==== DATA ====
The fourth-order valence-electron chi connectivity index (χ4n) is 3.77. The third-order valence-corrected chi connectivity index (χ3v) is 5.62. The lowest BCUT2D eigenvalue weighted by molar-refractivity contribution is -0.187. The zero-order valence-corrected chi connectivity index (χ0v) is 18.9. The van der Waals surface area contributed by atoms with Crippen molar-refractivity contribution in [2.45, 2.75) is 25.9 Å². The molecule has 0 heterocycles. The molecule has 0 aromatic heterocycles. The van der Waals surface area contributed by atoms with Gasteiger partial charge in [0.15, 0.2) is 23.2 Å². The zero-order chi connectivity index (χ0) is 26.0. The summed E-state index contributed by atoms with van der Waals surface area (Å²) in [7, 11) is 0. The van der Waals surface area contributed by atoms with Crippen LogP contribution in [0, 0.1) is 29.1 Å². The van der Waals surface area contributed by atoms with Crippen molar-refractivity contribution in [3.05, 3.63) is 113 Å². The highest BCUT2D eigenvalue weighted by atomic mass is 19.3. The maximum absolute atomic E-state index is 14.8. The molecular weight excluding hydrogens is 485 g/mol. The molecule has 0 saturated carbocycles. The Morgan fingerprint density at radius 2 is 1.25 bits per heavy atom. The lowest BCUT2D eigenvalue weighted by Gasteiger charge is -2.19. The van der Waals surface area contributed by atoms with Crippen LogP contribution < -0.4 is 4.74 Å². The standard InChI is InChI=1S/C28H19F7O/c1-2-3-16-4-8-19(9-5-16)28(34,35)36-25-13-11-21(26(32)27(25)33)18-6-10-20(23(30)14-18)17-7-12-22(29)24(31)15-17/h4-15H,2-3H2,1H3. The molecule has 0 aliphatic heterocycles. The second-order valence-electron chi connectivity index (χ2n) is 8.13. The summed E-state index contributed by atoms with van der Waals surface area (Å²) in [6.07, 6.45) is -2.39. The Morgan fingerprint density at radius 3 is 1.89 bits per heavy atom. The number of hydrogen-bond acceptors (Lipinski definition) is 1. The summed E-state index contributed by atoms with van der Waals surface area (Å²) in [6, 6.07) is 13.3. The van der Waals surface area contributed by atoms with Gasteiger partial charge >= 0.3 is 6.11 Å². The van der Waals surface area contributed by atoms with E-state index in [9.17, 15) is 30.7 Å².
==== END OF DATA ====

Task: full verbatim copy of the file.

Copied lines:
The fourth-order valence-electron chi connectivity index (χ4n) is 3.77. The third-order valence-corrected chi connectivity index (χ3v) is 5.62. The lowest BCUT2D eigenvalue weighted by molar-refractivity contribution is -0.187. The zero-order valence-corrected chi connectivity index (χ0v) is 18.9. The van der Waals surface area contributed by atoms with Crippen molar-refractivity contribution in [2.45, 2.75) is 25.9 Å². The molecule has 0 heterocycles. The molecule has 0 aromatic heterocycles. The van der Waals surface area contributed by atoms with Gasteiger partial charge in [0.15, 0.2) is 23.2 Å². The zero-order chi connectivity index (χ0) is 26.0. The summed E-state index contributed by atoms with van der Waals surface area (Å²) in [7, 11) is 0. The van der Waals surface area contributed by atoms with Crippen LogP contribution in [0, 0.1) is 29.1 Å². The van der Waals surface area contributed by atoms with Crippen molar-refractivity contribution in [3.05, 3.63) is 113 Å². The highest BCUT2D eigenvalue weighted by atomic mass is 19.3. The maximum absolute atomic E-state index is 14.8. The molecular weight excluding hydrogens is 485 g/mol. The molecule has 0 saturated carbocycles. The Morgan fingerprint density at radius 2 is 1.25 bits per heavy atom. The lowest BCUT2D eigenvalue weighted by Gasteiger charge is -2.19. The van der Waals surface area contributed by atoms with Crippen LogP contribution < -0.4 is 4.74 Å². The standard InChI is InChI=1S/C28H19F7O/c1-2-3-16-4-8-19(9-5-16)28(34,35)36-25-13-11-21(26(32)27(25)33)18-6-10-20(23(30)14-18)17-7-12-22(29)24(31)15-17/h4-15H,2-3H2,1H3. The molecule has 0 aliphatic heterocycles. The second-order valence-electron chi connectivity index (χ2n) is 8.13. The summed E-state index contributed by atoms with van der Waals surface area (Å²) in [6.07, 6.45) is -2.39. The Morgan fingerprint density at radius 3 is 1.89 bits per heavy atom. The number of hydrogen-bond acceptors (Lipinski definition) is 1. The summed E-state index contributed by atoms with van der Waals surface area (Å²) in [6, 6.07) is 13.3. The van der Waals surface area contributed by atoms with Gasteiger partial charge >= 0.3 is 6.11 Å². The van der Waals surface area contributed by atoms with E-state index in [9.17, 15) is 30.7 Å².